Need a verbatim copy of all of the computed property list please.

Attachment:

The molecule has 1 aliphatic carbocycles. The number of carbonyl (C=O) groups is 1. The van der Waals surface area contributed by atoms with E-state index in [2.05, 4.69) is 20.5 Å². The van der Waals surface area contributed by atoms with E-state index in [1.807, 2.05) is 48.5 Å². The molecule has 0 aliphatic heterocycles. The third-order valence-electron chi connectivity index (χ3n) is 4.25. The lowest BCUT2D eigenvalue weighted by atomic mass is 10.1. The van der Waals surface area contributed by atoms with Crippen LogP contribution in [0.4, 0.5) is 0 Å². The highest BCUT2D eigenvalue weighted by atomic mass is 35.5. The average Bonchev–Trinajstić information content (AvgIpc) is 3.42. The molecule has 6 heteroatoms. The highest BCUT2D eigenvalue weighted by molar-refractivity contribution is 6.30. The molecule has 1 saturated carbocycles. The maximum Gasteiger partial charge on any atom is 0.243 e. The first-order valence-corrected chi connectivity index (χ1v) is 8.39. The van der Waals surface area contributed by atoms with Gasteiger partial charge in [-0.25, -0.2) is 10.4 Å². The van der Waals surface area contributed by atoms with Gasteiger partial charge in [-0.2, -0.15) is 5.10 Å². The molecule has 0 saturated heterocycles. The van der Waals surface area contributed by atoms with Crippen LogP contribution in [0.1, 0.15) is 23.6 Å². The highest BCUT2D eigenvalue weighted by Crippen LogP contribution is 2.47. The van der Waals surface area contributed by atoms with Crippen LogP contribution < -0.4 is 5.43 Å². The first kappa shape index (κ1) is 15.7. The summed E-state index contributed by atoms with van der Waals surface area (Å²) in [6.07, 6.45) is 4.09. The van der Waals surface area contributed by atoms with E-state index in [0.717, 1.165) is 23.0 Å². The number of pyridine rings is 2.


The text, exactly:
The molecule has 1 aliphatic carbocycles. The number of carbonyl (C=O) groups is 1. The van der Waals surface area contributed by atoms with E-state index in [2.05, 4.69) is 20.5 Å². The van der Waals surface area contributed by atoms with E-state index in [1.807, 2.05) is 48.5 Å². The molecule has 0 aliphatic heterocycles. The third-order valence-electron chi connectivity index (χ3n) is 4.25. The lowest BCUT2D eigenvalue weighted by atomic mass is 10.1. The van der Waals surface area contributed by atoms with Crippen LogP contribution in [0.4, 0.5) is 0 Å². The highest BCUT2D eigenvalue weighted by atomic mass is 35.5. The average Bonchev–Trinajstić information content (AvgIpc) is 3.42. The molecule has 6 heteroatoms. The highest BCUT2D eigenvalue weighted by molar-refractivity contribution is 6.30. The molecule has 1 saturated carbocycles. The maximum Gasteiger partial charge on any atom is 0.243 e. The first-order valence-corrected chi connectivity index (χ1v) is 8.39. The van der Waals surface area contributed by atoms with Gasteiger partial charge in [-0.25, -0.2) is 10.4 Å². The van der Waals surface area contributed by atoms with Gasteiger partial charge in [-0.2, -0.15) is 5.10 Å². The molecule has 0 saturated heterocycles. The van der Waals surface area contributed by atoms with Crippen LogP contribution in [0.1, 0.15) is 23.6 Å². The highest BCUT2D eigenvalue weighted by Crippen LogP contribution is 2.47. The van der Waals surface area contributed by atoms with Crippen LogP contribution < -0.4 is 5.43 Å². The first kappa shape index (κ1) is 15.7. The summed E-state index contributed by atoms with van der Waals surface area (Å²) in [6.07, 6.45) is 4.09. The van der Waals surface area contributed by atoms with E-state index in [0.717, 1.165) is 23.0 Å². The number of pyridine rings is 2.